Re: Python WITH statement does not release da cursor schema locks

I have not tested this yet.

BlakeTerhune
MVP Regular Contributor

UPDATE:

I am on Win7 64-bit with ArcGIS 10.2.2 using PyScripter for Python 2.7.

I can confirm that running the with statement inside of a function like this will remove the locks in a file geodatabase when done (did not test shapefile).

import arcpy

def main():

    fc = r"C:\TestData\TEMP.gdb\TEMP_FC"

    fields = ["*"]

    with arcpy.da.SearchCursor(fc, fields) as cursor:

        for row in cursor:

            print(row)

if __name__ == '__main__':

    main()

If you run the with statement outside of a function, the locks remain after the script has completed. I even tried using arcpy.ClearWorkspaceCache_management()

import arcpy

fc = r"C:\TestData\TEMP.gdb\TEMP_FC

fields = ["*"] 

with arcpy.da.SearchCursor(fc, fields) as cursor: 

    for row in cursor: 

        print(row)

However, I also noticed that the locks go away once you close PyScripter! Same thing happens if you just run the .py file with python.exe, the locks go away when the script is finished running. So this is really only an issue when running code inside if the IDE. Either way, it's probably good practice to have your code in a function anyway.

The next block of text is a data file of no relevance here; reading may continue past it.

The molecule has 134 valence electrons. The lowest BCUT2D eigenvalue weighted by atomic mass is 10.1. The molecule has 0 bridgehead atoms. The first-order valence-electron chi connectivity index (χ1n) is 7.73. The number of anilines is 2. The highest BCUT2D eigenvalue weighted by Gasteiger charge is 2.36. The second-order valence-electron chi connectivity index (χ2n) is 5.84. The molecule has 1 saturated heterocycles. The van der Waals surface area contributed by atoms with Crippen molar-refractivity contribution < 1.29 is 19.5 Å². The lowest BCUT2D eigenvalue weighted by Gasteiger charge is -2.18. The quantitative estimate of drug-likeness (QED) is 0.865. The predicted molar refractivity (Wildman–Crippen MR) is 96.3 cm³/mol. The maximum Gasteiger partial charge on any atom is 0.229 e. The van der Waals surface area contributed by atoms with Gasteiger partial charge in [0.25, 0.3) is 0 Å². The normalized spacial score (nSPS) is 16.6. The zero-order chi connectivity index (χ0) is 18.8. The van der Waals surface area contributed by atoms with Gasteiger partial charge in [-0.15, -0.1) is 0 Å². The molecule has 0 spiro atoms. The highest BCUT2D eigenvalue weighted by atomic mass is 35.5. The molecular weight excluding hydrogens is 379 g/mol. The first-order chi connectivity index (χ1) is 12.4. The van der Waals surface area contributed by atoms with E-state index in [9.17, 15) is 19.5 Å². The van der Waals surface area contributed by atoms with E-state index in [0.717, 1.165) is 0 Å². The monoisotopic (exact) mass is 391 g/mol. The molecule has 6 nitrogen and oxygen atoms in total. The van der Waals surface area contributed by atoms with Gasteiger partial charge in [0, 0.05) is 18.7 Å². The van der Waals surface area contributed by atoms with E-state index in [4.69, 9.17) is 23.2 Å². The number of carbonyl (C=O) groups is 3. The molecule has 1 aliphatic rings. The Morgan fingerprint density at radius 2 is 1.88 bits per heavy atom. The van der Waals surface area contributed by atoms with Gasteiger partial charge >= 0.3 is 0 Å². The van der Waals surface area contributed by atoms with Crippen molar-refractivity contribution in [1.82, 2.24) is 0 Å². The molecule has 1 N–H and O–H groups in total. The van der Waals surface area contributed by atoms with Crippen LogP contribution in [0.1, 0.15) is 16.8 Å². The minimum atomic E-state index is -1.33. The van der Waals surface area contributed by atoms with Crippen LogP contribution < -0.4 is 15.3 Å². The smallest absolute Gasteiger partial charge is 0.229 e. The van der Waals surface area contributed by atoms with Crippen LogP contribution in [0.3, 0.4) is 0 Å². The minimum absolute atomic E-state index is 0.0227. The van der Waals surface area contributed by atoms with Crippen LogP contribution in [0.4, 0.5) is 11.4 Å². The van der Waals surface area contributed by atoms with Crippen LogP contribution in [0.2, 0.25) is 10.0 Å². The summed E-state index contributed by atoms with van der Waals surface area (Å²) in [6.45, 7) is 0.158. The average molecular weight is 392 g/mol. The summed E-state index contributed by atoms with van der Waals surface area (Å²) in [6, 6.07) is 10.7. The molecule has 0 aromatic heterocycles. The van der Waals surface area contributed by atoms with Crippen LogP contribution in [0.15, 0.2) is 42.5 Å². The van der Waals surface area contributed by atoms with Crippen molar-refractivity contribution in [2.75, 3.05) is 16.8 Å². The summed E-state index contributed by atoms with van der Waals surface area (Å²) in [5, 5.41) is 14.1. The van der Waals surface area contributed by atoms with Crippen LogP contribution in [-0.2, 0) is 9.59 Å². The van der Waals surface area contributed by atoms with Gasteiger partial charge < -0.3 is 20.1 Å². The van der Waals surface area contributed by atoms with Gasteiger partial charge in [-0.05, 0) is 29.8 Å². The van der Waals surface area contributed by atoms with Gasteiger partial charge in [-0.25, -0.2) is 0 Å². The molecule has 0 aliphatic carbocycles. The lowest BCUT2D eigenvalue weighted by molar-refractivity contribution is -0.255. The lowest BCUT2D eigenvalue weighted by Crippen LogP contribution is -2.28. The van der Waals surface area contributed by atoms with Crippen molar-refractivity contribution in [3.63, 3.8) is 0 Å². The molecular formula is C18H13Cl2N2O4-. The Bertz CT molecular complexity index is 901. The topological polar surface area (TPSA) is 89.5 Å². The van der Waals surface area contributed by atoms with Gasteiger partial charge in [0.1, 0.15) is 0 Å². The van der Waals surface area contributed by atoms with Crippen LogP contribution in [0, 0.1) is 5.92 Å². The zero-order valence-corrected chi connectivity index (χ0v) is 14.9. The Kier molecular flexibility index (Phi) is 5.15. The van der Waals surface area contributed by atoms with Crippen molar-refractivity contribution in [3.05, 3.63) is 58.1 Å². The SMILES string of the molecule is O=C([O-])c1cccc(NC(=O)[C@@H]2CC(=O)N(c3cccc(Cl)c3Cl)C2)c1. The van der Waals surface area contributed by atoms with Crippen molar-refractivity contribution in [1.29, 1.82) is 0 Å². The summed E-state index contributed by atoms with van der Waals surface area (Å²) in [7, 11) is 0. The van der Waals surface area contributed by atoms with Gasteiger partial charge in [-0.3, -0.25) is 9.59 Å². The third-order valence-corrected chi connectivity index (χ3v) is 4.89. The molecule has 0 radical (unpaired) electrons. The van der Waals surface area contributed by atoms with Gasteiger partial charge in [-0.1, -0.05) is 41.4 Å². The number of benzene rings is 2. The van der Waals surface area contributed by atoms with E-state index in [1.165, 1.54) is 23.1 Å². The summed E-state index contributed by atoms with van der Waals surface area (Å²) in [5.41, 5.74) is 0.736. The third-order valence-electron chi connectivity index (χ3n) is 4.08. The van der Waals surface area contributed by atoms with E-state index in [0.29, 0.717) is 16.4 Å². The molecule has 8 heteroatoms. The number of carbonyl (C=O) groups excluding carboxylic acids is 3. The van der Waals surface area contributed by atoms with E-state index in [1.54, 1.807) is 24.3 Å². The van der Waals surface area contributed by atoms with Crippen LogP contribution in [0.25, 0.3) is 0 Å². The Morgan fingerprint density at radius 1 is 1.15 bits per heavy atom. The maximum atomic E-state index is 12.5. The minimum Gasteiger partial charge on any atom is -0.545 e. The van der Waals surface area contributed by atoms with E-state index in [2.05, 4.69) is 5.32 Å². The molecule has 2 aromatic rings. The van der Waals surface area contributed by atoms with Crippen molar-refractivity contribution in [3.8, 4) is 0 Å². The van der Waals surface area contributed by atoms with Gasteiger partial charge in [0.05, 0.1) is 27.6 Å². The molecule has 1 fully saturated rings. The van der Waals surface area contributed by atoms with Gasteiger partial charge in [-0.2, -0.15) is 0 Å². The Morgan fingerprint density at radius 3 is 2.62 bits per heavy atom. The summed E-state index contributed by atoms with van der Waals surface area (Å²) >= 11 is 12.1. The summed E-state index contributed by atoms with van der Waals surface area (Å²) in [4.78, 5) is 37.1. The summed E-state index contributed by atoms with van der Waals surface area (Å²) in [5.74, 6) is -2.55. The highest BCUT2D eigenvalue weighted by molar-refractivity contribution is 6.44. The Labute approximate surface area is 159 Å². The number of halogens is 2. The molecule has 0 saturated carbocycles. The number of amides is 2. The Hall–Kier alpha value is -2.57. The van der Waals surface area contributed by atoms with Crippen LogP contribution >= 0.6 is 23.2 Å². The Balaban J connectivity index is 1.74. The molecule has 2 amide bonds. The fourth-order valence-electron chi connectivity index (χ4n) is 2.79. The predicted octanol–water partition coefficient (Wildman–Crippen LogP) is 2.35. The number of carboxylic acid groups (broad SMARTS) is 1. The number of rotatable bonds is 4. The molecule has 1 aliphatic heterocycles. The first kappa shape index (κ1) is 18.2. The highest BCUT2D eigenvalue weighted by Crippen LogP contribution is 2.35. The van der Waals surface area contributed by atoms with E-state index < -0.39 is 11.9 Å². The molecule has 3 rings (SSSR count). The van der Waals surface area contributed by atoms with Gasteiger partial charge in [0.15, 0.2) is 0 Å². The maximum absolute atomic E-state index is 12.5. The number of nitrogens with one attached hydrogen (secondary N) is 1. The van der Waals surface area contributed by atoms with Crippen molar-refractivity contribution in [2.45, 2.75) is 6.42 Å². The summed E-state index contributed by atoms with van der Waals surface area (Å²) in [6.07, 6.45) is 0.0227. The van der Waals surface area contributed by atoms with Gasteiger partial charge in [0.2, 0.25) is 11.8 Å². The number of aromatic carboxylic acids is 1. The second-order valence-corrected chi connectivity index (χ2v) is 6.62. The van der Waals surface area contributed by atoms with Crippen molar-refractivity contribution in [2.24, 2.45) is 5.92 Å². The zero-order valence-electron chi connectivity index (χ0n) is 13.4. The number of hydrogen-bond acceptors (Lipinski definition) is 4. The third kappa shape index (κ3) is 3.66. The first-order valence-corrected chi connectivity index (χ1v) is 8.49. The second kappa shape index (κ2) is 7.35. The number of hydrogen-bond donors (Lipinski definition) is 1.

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MahmoudMdookh
New Contributor II

thank u so much Mr. Xander Bakker

after my respect , could u solve my problem and sent it to me "if you have free time "

I'll appreciate

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XanderBakker
Esri Esteemed Contributor

Did you look at this post: Re: Hello everybody I need some help about python scripting to create a square buffer around points ...  It contains the code you are looking for. You only need to include the parameters so you can use it as a Tool...

DanPatterson_Retired
MVP Esteemed Contributor

Error messages?  if so note them...

Have you search on this forum for 'square buffer' and if so, why did you rule out this thread.

And to help out readers, next time turn on the Use advanced editor option, highlight your code, click on the >> select syntax highlighting, and select Python, It provides a better more familiar view to readers.

Also...you do the tagging, at least you placed the thread in an appropriate location.